Credit: GG Online Editor and Production Manager Tara Gandhi

Vent to views

By Emily Hay and Hailie Pentleton

Your questions answered by our Views Editors.

I’m having a bit of a crisis about what to do after graduation. Since I was about 12, my heart was set on a career in journalism, but over the past week or so, I’ve completely changed my mind. Now I am trying to apply for other grad jobs, but I’ve never considered them before and I don’t know which ones to go for. I feel quite lost about what to do now, and I don’t want to commit to working for a company in case I change my mind. What advice do you have for a fourth-year who has no idea what she wants to do for a career?

Emily: I. Feel. This. This was exactly the situation I was in last year, and still am in this year, so know that you’re not in this alone. Throughout my honours years, various work experience placements had left me feeling blah about the career path I had previously thought I wanted, and being a 2020 graduate facing a vacuous job market only compounded the uncertainty.

So, I did what any panicking final year student with no ideas for the future does: I applied for a Masters. This might not be the path for you; depending on if your Masters is teaching or research-based, the fees can be up to £10k a year, so you might not have the funds to do it straight away or you might not want to drop that kind of money if you don’t know of a course you’d love to do. I was really fortunate in the fact that mine is something of a passion project for me and I got a full fee-waiver scholarship, so it felt like a no brainer since I’m still in limbo about the whole career situation; it gives me more time to figure things out. Yes, my family keep asking me, “So, what jobs can you get with that?”, but fortunately I can just blame my doing it on not wanting to enter the jobs market in the middle of a pandemic.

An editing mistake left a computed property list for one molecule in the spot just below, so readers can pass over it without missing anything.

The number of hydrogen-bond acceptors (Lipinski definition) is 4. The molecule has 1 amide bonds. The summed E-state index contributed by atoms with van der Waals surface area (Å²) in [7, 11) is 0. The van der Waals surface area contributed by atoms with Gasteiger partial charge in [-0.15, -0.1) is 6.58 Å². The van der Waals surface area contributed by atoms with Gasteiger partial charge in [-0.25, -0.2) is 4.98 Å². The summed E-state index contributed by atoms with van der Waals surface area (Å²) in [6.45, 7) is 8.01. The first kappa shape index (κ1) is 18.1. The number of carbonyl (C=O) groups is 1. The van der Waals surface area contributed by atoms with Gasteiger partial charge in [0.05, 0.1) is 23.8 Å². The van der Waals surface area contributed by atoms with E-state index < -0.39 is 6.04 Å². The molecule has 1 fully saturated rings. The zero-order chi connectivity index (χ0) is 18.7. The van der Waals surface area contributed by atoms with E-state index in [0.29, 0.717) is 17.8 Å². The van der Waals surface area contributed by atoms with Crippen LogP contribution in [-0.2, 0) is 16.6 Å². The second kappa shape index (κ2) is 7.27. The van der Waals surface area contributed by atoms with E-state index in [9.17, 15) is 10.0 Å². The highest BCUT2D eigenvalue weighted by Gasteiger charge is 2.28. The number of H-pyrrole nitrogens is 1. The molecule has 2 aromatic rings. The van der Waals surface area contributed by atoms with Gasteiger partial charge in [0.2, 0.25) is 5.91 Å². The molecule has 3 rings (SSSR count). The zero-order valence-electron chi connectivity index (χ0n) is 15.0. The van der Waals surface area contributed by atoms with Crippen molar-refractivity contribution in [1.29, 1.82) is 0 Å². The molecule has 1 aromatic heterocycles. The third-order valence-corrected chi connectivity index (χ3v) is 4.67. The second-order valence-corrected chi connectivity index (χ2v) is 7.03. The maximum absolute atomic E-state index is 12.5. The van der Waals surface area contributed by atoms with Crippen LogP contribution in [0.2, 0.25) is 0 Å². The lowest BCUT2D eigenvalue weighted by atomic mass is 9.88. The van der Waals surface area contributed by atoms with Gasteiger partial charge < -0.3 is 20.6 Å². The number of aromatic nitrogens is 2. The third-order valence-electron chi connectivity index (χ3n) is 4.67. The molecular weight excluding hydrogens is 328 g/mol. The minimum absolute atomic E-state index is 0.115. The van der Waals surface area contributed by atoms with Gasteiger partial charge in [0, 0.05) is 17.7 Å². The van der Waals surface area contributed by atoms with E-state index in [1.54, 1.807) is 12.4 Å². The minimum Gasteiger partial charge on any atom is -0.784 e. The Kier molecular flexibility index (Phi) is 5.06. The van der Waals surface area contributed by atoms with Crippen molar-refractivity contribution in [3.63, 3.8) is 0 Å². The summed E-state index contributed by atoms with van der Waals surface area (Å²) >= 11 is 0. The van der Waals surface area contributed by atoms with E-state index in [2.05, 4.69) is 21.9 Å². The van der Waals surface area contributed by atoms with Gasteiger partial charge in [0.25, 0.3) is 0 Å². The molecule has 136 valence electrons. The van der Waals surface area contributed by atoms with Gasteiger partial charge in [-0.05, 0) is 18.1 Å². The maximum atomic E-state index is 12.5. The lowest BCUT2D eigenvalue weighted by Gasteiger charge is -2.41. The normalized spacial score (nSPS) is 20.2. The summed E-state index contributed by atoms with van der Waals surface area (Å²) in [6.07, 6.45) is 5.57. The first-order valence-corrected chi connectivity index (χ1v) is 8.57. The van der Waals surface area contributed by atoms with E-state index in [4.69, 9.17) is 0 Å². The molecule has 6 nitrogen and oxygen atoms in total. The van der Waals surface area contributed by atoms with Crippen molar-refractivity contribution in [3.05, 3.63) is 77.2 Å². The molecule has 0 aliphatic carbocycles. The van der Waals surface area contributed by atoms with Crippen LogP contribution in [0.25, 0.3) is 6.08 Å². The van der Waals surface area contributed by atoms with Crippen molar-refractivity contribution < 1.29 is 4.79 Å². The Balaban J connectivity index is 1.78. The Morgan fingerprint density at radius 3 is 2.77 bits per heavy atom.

Don’t feel the need to apply to grad schemes if you don’t know what you want to do just yet. There’s all this pressure to get yourself into a good, secure job straight out of university, but you don’t need to know what you’ll be doing with the rest of your 50-odd working years right away. It’s perfectly acceptable to apply for jobs that you don’t particularly care about just to keep you on your feet until you do decide what you want to do. Or, maybe you’ll realise that you aren’t a career-focused person, and you’d rather just work to live, rather than live to work. The latter is what high-achieving school and university environments would have us believe is the only way of being a successful member of society, but it isn’t true. It’s perfectly fine not to be a world-changer – most people are just normal, and that doesn’t mean you can’t be happy and successful in your own ways.

In the meantime, try and get a job that pays you something without taking up all of your mental energy. That way, you can be earning money whilst giving yourself the time and space to explore who you are and what you want from life outside of higher education, which can really skewer your world view. In the current careers market, it isn’t easy to get your dream job even if you know what you want, so you might as well try your hand at whatever there is that you don’t mind doing. When you’re not working allow yourself the concentrated time to try out new hobbies, or to test out potential jobs either by researching them, playing about with new skills on your own, or volunteering in different sectors – although admittedly this last one may be dependent on Miss Rona. In the end, you’ll either unexpectedly fall upon your calling in life or discover a job and colleagues that you’re settled in whilst finding fulfilment outwith the working world. Both are perfectly acceptable – and rewarding – ways of being.